Manitoba Public Insurance closed 2,560 investigations this year through its special investigations unit, fighting off fraudulent claims that aim to take the auto insurer for a ride. Last year, $6.2 million in savings were found through such false claims.
MPI’s annual list of the top five frauds includes some of the more notable claims in 2017, where drivers attempted to cover up their wrongdoings.
The owner of a Jeep “drowned” their vehicle into deep mud, causing $36,000 in damage while off-roading during a weekend rally. The driver opened a claim with MPI citing they had lost control and sped into a water-filled ditch.
An MPI investigator found a photo of the vehicle on a local Jeep club website, showing it stuck and buried in deep mud during the rally. It was also discovered the owner had tried to get the vehicle repaired at a local dealership, where technicians explained water in engine oil wasn’t covered. The vehicle owner withdrew their claim when presented with the evidence.
One Hail of a Story
A vehicle owner claimed their car was damaged in a severe hail storm while shopping. Nearly 200 dents were found on the vehicle, but MPI staff determined such dents weren’t consistent with hailstones by the way the paint was damaged. A tool or object was believed to have caused the damage manually. The claim was withdrawn and saved MPI almost $6,000.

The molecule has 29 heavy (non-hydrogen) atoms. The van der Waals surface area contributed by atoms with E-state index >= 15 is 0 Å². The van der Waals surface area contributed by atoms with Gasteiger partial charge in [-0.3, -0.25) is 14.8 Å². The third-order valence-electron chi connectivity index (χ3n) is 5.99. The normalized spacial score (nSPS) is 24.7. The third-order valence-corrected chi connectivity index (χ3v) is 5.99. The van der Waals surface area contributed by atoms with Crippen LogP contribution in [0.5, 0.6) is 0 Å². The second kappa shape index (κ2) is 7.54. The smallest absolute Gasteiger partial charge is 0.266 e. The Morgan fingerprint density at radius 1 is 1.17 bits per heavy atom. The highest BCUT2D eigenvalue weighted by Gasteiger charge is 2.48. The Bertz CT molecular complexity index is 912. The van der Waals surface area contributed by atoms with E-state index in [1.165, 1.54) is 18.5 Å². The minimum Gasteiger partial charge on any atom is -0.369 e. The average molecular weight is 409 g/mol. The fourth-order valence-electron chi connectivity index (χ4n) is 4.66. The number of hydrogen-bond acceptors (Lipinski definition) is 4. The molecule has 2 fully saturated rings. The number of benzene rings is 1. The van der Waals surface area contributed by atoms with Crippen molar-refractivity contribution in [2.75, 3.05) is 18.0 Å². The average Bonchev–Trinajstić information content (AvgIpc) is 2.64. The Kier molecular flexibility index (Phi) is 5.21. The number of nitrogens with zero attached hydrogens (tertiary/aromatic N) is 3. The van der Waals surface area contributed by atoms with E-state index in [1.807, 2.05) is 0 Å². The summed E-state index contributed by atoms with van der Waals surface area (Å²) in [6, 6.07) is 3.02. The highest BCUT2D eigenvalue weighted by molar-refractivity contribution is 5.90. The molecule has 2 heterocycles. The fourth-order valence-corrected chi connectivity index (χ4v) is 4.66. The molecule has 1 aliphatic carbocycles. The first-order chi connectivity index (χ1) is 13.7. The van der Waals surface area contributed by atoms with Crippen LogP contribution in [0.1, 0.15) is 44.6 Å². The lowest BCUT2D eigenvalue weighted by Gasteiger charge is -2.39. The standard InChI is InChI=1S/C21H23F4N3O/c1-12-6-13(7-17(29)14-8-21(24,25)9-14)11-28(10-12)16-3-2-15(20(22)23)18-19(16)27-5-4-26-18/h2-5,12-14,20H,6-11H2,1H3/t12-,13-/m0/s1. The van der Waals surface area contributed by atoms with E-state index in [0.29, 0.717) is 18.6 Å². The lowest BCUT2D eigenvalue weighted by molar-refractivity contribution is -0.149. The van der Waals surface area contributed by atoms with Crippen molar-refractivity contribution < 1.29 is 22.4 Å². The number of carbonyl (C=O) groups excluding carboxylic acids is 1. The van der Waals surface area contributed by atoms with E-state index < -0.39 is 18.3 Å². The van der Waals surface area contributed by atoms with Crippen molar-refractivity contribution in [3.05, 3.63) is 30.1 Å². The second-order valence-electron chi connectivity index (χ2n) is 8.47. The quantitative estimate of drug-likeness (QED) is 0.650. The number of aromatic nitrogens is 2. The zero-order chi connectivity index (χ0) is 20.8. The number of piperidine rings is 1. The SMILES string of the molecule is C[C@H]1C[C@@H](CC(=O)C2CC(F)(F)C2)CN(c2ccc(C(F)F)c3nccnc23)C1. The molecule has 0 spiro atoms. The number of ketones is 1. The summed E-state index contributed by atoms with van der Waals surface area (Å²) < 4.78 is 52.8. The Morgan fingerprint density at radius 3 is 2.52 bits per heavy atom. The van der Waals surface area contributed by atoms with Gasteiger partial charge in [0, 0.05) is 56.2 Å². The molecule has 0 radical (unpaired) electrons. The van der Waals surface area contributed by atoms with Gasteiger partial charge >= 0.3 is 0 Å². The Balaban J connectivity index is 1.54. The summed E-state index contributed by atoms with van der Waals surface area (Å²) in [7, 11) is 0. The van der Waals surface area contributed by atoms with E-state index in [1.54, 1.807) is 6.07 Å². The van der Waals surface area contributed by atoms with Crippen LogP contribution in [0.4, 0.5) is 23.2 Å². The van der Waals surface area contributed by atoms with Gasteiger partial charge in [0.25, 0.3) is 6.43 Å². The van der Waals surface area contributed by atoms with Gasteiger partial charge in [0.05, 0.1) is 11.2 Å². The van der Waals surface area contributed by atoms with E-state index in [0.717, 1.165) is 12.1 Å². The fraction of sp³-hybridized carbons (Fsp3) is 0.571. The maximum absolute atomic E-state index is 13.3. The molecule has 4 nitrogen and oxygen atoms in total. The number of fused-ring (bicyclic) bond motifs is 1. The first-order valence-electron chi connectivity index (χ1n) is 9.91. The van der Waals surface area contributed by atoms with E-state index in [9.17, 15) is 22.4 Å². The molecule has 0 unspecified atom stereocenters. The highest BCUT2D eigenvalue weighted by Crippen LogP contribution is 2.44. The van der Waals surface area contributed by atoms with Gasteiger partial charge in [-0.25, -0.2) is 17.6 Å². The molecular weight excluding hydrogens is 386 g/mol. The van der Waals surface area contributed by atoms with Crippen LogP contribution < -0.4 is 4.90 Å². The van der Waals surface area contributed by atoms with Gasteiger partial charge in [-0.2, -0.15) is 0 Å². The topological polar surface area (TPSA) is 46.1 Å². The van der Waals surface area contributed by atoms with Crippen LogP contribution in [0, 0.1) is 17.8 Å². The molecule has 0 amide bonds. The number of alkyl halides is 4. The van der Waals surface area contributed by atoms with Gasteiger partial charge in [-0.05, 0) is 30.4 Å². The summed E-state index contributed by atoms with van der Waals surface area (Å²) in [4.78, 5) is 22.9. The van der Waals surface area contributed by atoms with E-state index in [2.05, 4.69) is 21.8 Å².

Doesn’t Always Pay to Advertise
A novice driver of a vehicle was involved in a fender bender and reported they had been in the company of a supervising driver at the time of the crash. An MPI investigator later found a classified ad in a foreign-language newspaper that sought a “supervising driver.” The claimant later admitted they were alone during the crash and signed a $2,500 promissory note for the total cost of repairs to the third-party vehicle.
Camera Captures All
A vehicle owner reported he had lent his ride to a friend, who was involved in a single-vehicle crash into a cement pole after swerving to miss an animal. An investigator who attended the scene noticed a closed circuit security camera mounted directly above the crash site. Footage revealed no animal was present and the driver speeding directly into the pole. It was also revealed the driver wasn’t the friend, but the vehicle owner himself. The claim was withdrawn and MPI saved $7,000 on repair costs.
A claimant who was too injured to return to work began receiving income replacement payments from MPI. Suspicions grew over the months as to whether the claimant was as really injured as reported. An investigation found they lived a very active life, including lifting heavy weights at the gym. MPI determined the person was physically fit to return to work and cancelled further payments, saving an estimated $55,000.
Anyone with information about auto insurance fraud is encouraged to call the Manitoba Public Insurance tips line at (204) 985-8477 or toll-free 1-877-985-8477. All calls are anonymous.